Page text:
The knock against neo-soul is that it looks desperately to the past instead of the present or future, having disconnected somewhere in the late '70s, just before the wicked drum machines and synthesizers came around to siphon the soul out of R&B. Pop-oriented R&B is routinely faulted for being insincere and inauthentic, full of flash and bleating-goat ululations. New R&B artists in 2004 tended to be slotted into one of the two categories, either next to Jill Scott and "the next D'Angelo," or next to Usher and "the next Beyoncé." Singer and songwriter Teedra Moses sees the good in both sides, realizing that there must be some people out there who are thrilled by modern-day hip-hop-minded productions but crave lyrical content that goes deeper than memorable hooks and identikit platitudes about desire, romantic drama, and soul-searching. Just as importantly, Moses and primary collaborator Paul Poli -- who also teamed up to write and produce Christina Milian's "Dip It Low," an ill-suited reference for the sound of this album -- draw from elements of the past that, save for some Bad Boy samples, have rarely fit into the framework of any R&B for the past several years. The two would be more likely to gush about Patrice Rushen's "Remind Me" or Al B. Sure!'s "Nite and Day" than Innervisions or What's Going On, and the spirit of their work can bring to mind the period when TLC and Mary J. Blige were coming of age. These references inform rather than define the songs. (To further determine the angle of the album, the two tracks not handled by Poli are produced by the best ambassadors of neo-soul and pop-rap/R&B imaginable -- Raphael Saadiq and Lil Jon, respectively.) Moses has a voice that is light and innocent-sounding, offset by all the evidence that she has been through her share of experiences. She may lack the showmanship of her gold and platinum contemporaries, but she can coast on the details that take several listens to surface, like the way "And listen daddy I'm too cute to fight/You better get that bitch told tonight" is somehow the sweetest, catchiest line on the album, or how the title track flips the common "party your troubles away" theme by preceding the joyous chorus, amidst Paisley Park percussion hits, with "Daddy he wasn't there/Momma she's gone now/I gotta be grown/I need you to hold me down." (How many songs turn you into a baller and a bawler at the same time?) This, Moses' debut, is the best R&B album of 2004 -- and possibly the best pop-oriented R&B album since CrazySexyCool.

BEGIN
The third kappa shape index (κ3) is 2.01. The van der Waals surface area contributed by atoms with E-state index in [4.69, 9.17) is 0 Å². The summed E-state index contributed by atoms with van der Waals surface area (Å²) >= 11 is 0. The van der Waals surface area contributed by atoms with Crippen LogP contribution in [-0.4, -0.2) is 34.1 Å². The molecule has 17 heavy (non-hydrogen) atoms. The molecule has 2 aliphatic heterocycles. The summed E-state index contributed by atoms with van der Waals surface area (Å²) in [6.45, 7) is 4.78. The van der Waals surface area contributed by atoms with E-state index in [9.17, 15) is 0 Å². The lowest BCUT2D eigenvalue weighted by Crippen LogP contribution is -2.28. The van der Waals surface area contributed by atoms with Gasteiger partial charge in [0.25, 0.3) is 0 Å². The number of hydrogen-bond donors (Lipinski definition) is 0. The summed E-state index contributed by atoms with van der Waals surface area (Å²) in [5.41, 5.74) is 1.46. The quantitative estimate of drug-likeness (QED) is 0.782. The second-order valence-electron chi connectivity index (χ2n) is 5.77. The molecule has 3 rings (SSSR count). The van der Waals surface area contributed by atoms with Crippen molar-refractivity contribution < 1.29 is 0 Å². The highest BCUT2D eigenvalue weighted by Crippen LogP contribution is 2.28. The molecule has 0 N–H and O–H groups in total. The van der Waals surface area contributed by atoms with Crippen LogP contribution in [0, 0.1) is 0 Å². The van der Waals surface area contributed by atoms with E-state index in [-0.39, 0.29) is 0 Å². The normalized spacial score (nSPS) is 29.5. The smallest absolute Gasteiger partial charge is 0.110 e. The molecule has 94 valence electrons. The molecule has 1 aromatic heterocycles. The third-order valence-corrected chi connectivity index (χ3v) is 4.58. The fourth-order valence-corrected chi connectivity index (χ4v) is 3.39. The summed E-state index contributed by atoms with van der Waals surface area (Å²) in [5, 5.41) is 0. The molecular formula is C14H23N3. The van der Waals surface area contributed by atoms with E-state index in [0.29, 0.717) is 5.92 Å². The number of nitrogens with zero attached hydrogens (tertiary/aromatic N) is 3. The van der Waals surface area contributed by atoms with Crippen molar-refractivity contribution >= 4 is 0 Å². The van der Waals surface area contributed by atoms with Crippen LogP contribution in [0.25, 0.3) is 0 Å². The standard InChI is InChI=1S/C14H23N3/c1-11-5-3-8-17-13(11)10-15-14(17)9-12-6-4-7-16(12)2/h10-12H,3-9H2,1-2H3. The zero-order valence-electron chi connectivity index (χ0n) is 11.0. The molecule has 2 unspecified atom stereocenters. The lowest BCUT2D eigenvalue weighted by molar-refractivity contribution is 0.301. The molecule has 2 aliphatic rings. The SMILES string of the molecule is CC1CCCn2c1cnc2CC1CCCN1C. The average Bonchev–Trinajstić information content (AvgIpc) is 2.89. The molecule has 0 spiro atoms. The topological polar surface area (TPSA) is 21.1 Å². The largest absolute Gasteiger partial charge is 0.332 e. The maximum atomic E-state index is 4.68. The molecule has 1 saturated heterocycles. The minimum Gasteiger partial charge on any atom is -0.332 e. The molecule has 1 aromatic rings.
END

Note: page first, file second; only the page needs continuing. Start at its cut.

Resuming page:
Share this page
AllMusic Review by Andy Kellman
feat: Raphael Saadiq